SRILF Results on FRGC Database

Here we provide the automatic landmarks obtained by SRILF (Shape Regression with Incomplete Local Features) on the FRGC database. This algorithm works by calculating a set of candidate points for each landmark and performing combinatorial search, with the key assumption that some landmarks might be missed (i.e. no candidates detected); this is tackled by using partial subsets of landmarks and inferring those that are missing by maximizing their plausibility based on a statistical shape model. Such assumption is crucial for the generalizability of the model for live scanning scenarios, where pre-processing is not possible, or limited to a minimum extent, and the quality of the resulting surfaces can vary considerably.

The results are split into 3 sections, according to the following experiments:

Results on FRGCv1 Database (2-fold cross validation)

Results on FRGCv1 Database (2-fold cross validation)

Results on FRGCv2 Database training with FRGCv1 

Results on the Bosphorus Database (2-fold cross validation) 




Video Examples

We provide a number of videos demonstrating the search process of SRILF. An indicative example of the elements displayed in the videos is provided below, which are split into 3 sections:

·       Examples on FRGC v1 with 2-fold cross-validation

·       Examples on FRGC v2 with 2-fold cross-validation

·       Examples on FRGC v2 using a model trained on FRGC v1

Each video frame shows one step in the combinatorial search and contains:

·        The candidates for each landmark being targeted, with the symbols indicated in the legend on the left of the facial surface (the candidates are provided by the feature detectors).

·        The subset of candidates that is currently evaluated within the combinatorial search, which are highlighted by thick red circles. These candidates are assigned to landmarks, indicated at the bottom as “Detected”, and are used to infer the remaining landmarks, indicated as “Inferred”.

·        The shape resulting from the selected candidates plus the inference step is indicated by means of orange lines connecting different landmarks.

·        Note that “Detected” does not actually mean a correct localization of the specified landmarks. It only indicates that those landmarks have been selected based on candidates. For example, in the intermediate result displayed below we can see what happens with an inaccurate selection of candidates: we have an incorrect detection of the nose root combined with candidates for the mouth, nose and inner-eye corners from the wrong side of the face (i.e. these are clearly candidates from the right-side of the face assigned to landmarks from the left-side). As a result, the remaining candidates are inferred quite far away from their correct targets. This is easily discarded by SRILF, because all remaining candidates are also very far away from the inferred positions.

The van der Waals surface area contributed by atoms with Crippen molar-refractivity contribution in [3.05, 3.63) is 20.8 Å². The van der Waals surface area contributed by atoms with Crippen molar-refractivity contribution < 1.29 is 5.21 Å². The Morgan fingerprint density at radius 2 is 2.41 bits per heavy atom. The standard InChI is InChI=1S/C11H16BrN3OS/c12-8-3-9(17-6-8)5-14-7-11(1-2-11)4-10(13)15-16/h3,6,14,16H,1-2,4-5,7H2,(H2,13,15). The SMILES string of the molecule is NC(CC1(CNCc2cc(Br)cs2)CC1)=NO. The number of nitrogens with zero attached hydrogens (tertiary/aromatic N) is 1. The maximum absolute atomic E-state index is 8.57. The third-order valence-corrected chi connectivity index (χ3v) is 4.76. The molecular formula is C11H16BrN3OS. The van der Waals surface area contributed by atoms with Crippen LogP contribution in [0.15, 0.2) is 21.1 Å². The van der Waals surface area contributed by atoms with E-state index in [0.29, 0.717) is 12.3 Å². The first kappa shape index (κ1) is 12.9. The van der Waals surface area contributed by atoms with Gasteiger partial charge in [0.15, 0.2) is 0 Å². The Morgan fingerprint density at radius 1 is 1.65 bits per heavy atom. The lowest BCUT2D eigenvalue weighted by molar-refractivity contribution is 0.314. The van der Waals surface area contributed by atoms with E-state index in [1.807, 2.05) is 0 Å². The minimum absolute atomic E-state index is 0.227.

·        At the final stage, when the algorithm has reached its best solution, inferred landmarks are also indicated by thick orange circles and the overall error (with respect to manual annotations) is displayed (top-right corner of the figure).


Intermediate result during

combinatorial search

Final result



Landmark abbreviations: n: nose root, prn: nose tip, pg = chin tip, en: inner-eye corners, ch = mouth corners, ac: nose corners, sn: subnasale, ls: upper lip, li: lower lip, ex: outer-eye corner. For landmarks with bilateral symmetry, Left and Right are also indicated.


Occlusions and rotations

An interesting by-product of the strategy followed by SRILF is that it can naturally handle cases with occlusions or missing data. To illustrate this, we provide a number of snapshots of automatic localization results on the Bosphorus dataset, focusing on scans that present occlusions and out-of-plane rotations.

·       Examples on the Bosphorus database with 2-fold cross-validation